The Massachusetts Beverage Container Law or “Bottle Bill,” as it is more commonly referred to, took effect in January of 1983. It was one of the first “Deposit Return System” laws of its kind in the U.S.
By adding a 5-cent deposit on the sale of certain beverage containers, Massachusetts consumers were incentivized to return their empty containers to redemption centers and retail stores to get their deposits back. As a result, fewer of these containers ended up in landfills, incinerators, or as roadside litter.
The evidence is undeniable that bottle bills reduce waste and litter and increase recycling rates. In Virginia, which has no bottle deposit law, a 2020 study found that bottles and cans made up 22% of littered items, as compared to an average of 8.7% in states with bottle bills*. A comparison of larger coastal debris surveys from 28 states found that there were 38% fewer beverage containers in the coastal litter of bottle bill states versus those without bottle bills**.
As was the case in 1983, today the following container types are covered by the Massachusetts Bottle Bill: glass, plastic, metal, aluminum and bi-metal containers holding soft drinks, mineral waters, beer, and other malt beverages. Exempt from the law are containers for water, wine, non-carbonated drinks, and liquor, including miniature liquor bottles (nips).
These items were not covered in the original bottle bill because in 1983, the bottled water industry was in its infancy and many popular sports drinks had not been invented yet. And the only place most people ever saw a nip bottle was on an airplane. Today, only 42% of the beverage containers sold in Massachusetts are currently covered by the bottle bill^.
Flash forward to 2018, when the beverage market in Massachusetts had grown to 6.7 billion (that’s billion with a B) containers sold annually. Yet 3.8 billion (58%) of those containers were not subject to a deposit. As a result, 2.9 billion of those non-deposit containers were sent to landfills or incinerators, rather than being recycled^^.
Diminishing Returns After 40 Years
While the Massachusetts Bottle Bill has helped promote recycling and reduced the littering of certain items, it has become seriously outdated. Can you think of anything that has not had a price change since 1983? Probably not.
Yet the deposit on covered cans and bottles remains stuck at five cents. Similarly, the “handling fee” that redemption centers and retailers receive for processing these returns remains a paltry 2.5 cents and is also long overdue for an increase.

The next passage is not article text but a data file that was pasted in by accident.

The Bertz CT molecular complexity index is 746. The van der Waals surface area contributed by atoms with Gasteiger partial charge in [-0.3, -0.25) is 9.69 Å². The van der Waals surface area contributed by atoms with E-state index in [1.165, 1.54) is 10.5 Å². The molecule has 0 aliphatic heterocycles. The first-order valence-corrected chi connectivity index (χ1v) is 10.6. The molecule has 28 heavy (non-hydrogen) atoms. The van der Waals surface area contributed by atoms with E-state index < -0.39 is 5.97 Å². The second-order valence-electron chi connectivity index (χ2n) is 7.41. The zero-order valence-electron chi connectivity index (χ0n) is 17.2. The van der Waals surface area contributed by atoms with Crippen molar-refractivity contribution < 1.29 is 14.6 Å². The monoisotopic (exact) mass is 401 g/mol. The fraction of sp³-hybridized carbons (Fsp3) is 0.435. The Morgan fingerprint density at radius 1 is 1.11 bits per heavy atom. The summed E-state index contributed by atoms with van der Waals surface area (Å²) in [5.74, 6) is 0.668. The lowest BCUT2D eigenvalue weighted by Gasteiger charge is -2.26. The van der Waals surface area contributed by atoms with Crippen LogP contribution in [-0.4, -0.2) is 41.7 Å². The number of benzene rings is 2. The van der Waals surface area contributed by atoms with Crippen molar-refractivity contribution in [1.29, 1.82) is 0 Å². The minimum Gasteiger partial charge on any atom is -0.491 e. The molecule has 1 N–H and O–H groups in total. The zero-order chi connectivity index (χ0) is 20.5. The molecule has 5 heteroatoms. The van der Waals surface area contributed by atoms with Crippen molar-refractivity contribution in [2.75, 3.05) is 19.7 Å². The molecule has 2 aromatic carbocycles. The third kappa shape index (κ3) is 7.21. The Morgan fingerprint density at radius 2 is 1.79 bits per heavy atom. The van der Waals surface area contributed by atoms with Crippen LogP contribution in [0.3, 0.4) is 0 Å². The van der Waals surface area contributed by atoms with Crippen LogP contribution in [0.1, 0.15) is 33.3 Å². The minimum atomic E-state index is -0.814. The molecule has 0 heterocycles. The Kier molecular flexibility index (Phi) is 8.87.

Based on the Consumer Price Index, the value of five cents in 1983 was equivalent to 15 cents in 2020. This lowly 5-cent deposit has reduced the incentive for consumers to return their empty containers to reclaim their money.
As a result, many Massachusetts residents simply toss their cans and bottles in their recycling bins or the trash, because a nickel is simply not a meaningful amount of money to many people. Others litter their empty water bottles, sports drinks, beer cans, and nips on our roadsides and public spaces, rather than return them for their deposits.
The redemption rate for containers covered by the Massachusetts Bottle Bill peaked in 2010 at 71%, but fell to 43% in 2020*. Today, Massachusetts has the lowest bottle redemption rate among the 10 U.S. states with bottle bills.
Common Sense Solutions
Efforts to update the Massachusetts Bottle Bill have stalled in the Massachusetts legislature year after year. However, support for a Better Bottle Bill has been gaining momentum over the past two years. Representative Marjorie Decker and Senator Cynthia Creem have re-filed a Better Bottle Bill that would add a deposit to most of the currently non-covered beverage containers (water, sports drinks, wine, liquor, nips) and increase the deposit rate from five cents to 10 cents.
Raising the deposit rate has proven to be effective in other states. Michigan, California, and Oregon have increased their return deposits to 10 or 15 cents, depending on the container type and size. Michigan, Oregon, and Maine all have 10-cent deposits and average redemption rates of around 85%**. When Oregon raised its deposit to 10 cents in 2017 and covered additional types of containers, its redemption rate jumped from 64% to 86% over a span of two years^.
The Massachusetts Bottle Bill is long due for a refresh. As it currently stands, the bill is antiquated and not fulfilling its original intent, which was to produce a steady stream of clean materials for recycling. The health of our environment depends on an effective bottle bill that is just one component of a larger, comprehensive recycling infrastructure.
If you support a modernized Better Bottle Bill, let your local Select Board, City Council, State Representative, and State Senator know. As of this writing, the Better Bottle Bill has been assigned docket numbers, before its official bill numbers are assigned: in the House it’s HD 3420, in the Senate it’s SD 2038.
In future posts on this topic, we will drill down to explain how today’s Massachusetts Bottle Bill works, the challenges that consumers, retailers, and redemption centers face, along with potential solutions.
* Mass Recycle History of Bottle Deposit System in Massachusetts. https://massrecycle.org/initiatives-events/bottle-bill/#history.
^ Better Bottle Bill Fact Sheet, MASSPIRG.
* 40-year-old Bottle Bill needs an update to reduce trash, Cape Cod Times, Dec. 6 2021.
** Becker and Thorne: We need to stop kicking the can down the road, Lowell Sun, Dec. 10, 2021